Live listening music in cosy venues
“It's a delight to play here. Long may it continue.” John Doyle.
“This is a great venue. I have really, really enjoyed playing here.” Martin Simpson.
“I really like this little venue.” Pierre Bensusan.
H Bragen: «In this clone world it isn’t cool to be natural. But anyone who can take you to several places within a few minutes has something unusual and that is what tips you on your head. Karen laughs with an audience because she connects with people easily but somehow that same laughter melds into something deeper when she sings her own songs. Listen to ‘Goodbye 31’ and ‘Speak The Truth’ and maybe you will feel it too.
I once asked an old music biz friend of mine how it had been when he saw Karen playing a tough gig in London…
"The thing was", he said , "they were just ignoring the other acts but when Karen started to sing, they shut up."»
A quartet of guitar, saxophones, flute and double bass, Appleby Kinsey continue to create a distinctive, natural acoustic sound, with rich melodies, beautiful original songs, and masterful playing.
Hannah West joined the group in January 2016 as double bass player. Hannah is a talented and versatile musician, multi-instrumentalist, singer, teacher and composer.
Talitha Cole and Emma's Stone's voices combine in beautiful harmonies over lyrical, catchy, original songs in a variety of styles, from Latin jazz to folk.
Since 2010 Appleby Kinsey have been playing weddings, festivals, cruise boats, bars, restaurants and have a dedicated following in the region. They have a large repertoire of original songs in various genres ranging from cool jazz to straight pop and contemporary folk, using an appealing mixture of these styles. They have released one album, ‘Begin Again’ on CD and download, containing 14 original songs. Tracks from ‘Begin Again’ are regularly played on BBC Local Radio.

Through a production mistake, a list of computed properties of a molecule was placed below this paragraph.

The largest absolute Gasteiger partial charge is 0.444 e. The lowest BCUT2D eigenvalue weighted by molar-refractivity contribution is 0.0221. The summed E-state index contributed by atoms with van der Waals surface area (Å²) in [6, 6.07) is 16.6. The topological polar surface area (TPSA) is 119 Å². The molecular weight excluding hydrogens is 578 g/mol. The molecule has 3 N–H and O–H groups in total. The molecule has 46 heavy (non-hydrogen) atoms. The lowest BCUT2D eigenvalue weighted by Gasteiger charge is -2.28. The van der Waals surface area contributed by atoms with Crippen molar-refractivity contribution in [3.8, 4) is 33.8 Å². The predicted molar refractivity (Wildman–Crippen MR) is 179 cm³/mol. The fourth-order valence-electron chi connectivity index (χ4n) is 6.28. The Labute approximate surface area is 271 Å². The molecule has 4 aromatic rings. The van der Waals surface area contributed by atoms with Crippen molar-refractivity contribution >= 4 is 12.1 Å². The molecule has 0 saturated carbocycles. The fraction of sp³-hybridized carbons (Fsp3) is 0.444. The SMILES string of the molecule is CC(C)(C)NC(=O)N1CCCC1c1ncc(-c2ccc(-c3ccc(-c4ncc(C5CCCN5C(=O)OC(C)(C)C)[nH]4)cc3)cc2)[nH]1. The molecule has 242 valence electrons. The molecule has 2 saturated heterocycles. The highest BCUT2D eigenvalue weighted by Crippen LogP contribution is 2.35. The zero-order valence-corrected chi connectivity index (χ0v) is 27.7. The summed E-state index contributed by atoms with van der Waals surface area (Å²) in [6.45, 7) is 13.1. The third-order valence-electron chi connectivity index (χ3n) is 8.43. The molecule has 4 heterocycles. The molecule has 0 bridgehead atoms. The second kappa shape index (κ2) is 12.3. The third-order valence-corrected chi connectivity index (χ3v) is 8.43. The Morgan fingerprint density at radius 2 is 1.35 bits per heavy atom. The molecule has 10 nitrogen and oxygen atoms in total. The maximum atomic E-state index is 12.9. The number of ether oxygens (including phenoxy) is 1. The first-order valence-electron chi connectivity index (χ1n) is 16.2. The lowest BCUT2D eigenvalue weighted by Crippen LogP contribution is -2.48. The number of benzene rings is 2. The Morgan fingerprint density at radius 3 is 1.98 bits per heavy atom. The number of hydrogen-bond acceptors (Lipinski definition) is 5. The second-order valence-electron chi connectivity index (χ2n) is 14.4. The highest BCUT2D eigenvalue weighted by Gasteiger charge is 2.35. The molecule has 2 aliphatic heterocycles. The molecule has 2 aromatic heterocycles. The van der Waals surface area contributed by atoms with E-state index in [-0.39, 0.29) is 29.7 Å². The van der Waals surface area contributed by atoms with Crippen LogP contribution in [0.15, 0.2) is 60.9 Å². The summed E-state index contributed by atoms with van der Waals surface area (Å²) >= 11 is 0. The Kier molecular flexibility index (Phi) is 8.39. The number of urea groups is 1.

The Ale House
The Ale House is a delightful and intimate concert venue, with warm acoustics.
Despite its name, there are no bar facilities at The Ale House and events there do not normally make alcoholic drinks available for sale. Most events, however, are bring-your-own. Wine glasses are made available.
The absence of a bar also has the highly desirable effect of ensuring the ‘pindrop’ atmosphere is maintained, with audiences intent only on the music.
In the 16th Century The Ale House was a place to serve ale to the parishioners of Colwall after church services. Nowadays, while having all modern facilities, it retains its ancient charm, with oak beams and leaded windows.
It is situated adjacent to St James the Great Church in Colwall. From the main B4218 going through the main part of Colwall, turn down Mill Lane, which is just north of the railway bridge. Go past Colwall Village Hall and the church is about half a mile further down the lane.
Park in the large car park next to the church and walk through the churchyard to the Ale House.
For reasons of safety parking is not allowed immediately adjacent to the building.
The Ale House is fully equipped for wheelchair access.
There is a pull-in space by the main door at the south end of the building (shown in the picture) for drop-off.